32 wins over the last two years was enough to convince the Rangers to bet heavily on Matt Harrison. They gave the 27-year-old left-hander a five-year, $55 million extension with a vesting option for 2018, according to the Fort Worth Star-Telegram’s Jeff Wilson.
Harrison, part of the Mark Teixeira deal with the Braves that also netted the Rangers Elvis Andrus, Neftali Feliz and Jarrod Saltalamacchia, opened his career 16-10 with a 5.39 ERA in 32 starts and 31 relief appearances before breaking through in 2011. He’s 32-20 with a 3.34 ERA the last two years.
Of some concern going forward are Harrison’s middling strikeout rates. He got up to 6.1 K/9 IP in 2011, but he fell off to 5.6 last season and his 4.03 FIP wasn’t nearly in line with his 3.29 ERA. Still, considering that he’s a Texas pitcher, 200-inning seasons with 4.00 ERAs would still make him quite valuable to the cause.
Harrison made $2.95 million last season in his first year of arbitration. The new deal buys out the last two of those and his first three years of free agency.
Harrison will likely start the Rangers’ first or second game this season, whichever one Yu Darvish doesn’t. Derek Holland and Alexi Ogando are also set to be part of a rotation that still has one opening while Colby Lewis and Feliz continue their rehab from elbow surgeries.
Yesterday Mike Trout left the Marlins-Angels game after hurting his thumb while sliding head first into second base. After the game the Angels talked about it as if it were just a sprain. Trout had an MRI today, however, and the diagnosis is far worse: he has a torn thumb ligament.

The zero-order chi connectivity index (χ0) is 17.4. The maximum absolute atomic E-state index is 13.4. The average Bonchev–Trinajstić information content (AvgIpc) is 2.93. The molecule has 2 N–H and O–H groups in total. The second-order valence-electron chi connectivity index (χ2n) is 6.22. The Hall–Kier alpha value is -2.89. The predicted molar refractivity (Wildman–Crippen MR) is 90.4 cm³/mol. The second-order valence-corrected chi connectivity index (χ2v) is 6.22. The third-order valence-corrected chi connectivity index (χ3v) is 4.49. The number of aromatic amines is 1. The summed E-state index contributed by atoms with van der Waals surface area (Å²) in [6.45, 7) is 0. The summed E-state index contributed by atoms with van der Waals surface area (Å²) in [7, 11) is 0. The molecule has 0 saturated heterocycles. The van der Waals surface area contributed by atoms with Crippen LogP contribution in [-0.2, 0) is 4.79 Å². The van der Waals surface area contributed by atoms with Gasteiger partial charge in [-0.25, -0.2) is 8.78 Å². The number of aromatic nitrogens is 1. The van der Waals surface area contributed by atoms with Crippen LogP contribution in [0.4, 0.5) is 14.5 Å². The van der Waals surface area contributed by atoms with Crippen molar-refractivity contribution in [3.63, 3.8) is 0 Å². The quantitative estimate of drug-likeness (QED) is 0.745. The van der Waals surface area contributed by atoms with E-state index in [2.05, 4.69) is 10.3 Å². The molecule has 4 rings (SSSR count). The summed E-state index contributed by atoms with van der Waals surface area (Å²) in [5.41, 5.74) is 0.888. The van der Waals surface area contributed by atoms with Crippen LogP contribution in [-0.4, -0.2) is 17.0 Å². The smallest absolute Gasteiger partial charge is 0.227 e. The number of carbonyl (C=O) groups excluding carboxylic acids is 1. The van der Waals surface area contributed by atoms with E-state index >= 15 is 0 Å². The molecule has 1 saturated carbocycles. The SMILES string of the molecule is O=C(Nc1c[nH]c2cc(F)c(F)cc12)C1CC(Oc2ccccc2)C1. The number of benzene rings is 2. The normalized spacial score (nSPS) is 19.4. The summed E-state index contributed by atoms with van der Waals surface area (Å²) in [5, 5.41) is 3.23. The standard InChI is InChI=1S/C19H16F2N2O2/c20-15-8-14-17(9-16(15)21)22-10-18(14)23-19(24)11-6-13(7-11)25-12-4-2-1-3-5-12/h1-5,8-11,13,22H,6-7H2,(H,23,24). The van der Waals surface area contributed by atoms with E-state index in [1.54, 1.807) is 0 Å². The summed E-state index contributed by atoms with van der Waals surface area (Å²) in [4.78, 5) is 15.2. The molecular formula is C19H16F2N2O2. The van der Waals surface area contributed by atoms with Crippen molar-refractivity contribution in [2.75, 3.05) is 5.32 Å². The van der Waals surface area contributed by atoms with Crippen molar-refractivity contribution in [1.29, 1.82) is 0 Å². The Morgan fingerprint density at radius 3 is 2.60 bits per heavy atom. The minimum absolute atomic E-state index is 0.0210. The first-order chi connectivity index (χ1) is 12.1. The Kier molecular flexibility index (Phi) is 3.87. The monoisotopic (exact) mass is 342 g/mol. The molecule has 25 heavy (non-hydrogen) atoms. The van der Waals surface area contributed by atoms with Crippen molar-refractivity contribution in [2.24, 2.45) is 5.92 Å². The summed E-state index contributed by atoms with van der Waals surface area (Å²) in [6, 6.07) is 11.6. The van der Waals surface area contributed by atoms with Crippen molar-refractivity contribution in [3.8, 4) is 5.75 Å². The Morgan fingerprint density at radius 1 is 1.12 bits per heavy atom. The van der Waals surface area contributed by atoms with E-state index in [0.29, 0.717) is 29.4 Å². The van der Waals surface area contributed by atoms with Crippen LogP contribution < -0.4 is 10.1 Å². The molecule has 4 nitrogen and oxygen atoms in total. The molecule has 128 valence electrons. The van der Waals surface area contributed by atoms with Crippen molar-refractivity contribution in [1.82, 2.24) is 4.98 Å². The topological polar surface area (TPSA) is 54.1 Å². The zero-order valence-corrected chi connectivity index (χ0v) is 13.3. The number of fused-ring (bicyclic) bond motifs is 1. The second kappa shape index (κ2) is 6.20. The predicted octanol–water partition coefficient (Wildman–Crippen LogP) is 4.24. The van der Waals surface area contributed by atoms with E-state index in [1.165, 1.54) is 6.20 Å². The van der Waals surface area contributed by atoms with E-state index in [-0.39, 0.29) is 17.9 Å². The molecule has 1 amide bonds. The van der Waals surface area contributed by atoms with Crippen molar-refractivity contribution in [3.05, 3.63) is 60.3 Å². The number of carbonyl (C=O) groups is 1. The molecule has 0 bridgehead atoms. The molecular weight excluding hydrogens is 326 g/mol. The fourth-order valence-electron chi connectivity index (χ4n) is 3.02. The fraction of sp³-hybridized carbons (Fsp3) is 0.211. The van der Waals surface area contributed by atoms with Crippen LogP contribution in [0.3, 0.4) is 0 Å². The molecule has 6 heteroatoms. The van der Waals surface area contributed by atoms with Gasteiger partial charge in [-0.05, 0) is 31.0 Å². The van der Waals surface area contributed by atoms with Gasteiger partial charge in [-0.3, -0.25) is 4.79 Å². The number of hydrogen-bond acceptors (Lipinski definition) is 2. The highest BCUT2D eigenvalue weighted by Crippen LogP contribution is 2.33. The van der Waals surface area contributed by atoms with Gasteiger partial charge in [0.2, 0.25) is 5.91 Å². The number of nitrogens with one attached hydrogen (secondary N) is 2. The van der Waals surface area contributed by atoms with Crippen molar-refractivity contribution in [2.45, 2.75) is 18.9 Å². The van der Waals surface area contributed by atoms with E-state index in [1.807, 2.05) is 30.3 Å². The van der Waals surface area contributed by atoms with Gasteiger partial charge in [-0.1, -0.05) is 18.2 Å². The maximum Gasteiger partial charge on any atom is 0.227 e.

While a treatment option has not yet been chosen, surgery is a possibility. A certainty is that he’ll miss, at the very least, several weeks of play. He has been placed on the disabled list for the first time in his career.
Trout, the reigning AL MVP and, without question, the best player in baseball, is batting .337/.461/.742 with 16 home runs, 36 RBI, 36 runs scored, and 10 stolen bases in 206 plate appearances this season. Even with the one of the weaker supporting casts in baseball, Trout had the Angels near .500 and in at least arguable contention in the AL West.
Without him, they are likely sunk. Without him, baseball is worse off.
SAN FRANCISCO — Nationals slugger Bryce Harper and San Francisco reliever Hunter Strickland both landed punches to the head during a wild brawl that erupted Monday after a hit by pitch.
Harper was hit in the right hip by Strickland’s 98 mph fastball in the eighth inning with Washington ahead 2-0.
Harper pointed the bat toward Strickland, charged the mound and fired his batting helmet wide of the pitcher. They started to swing away and they each connected as the benches and bullpens emptied.
At least two Giants players forcefully dragged Strickland from the middle of the brawl all the way into the dugout. Harper and Strickland were both ejected.
In the 2014 NL Division Series, Harper hit two home runs off Strickland. After the star’s second shot, in Game 4, he stared at Strickland as he rounded the bases.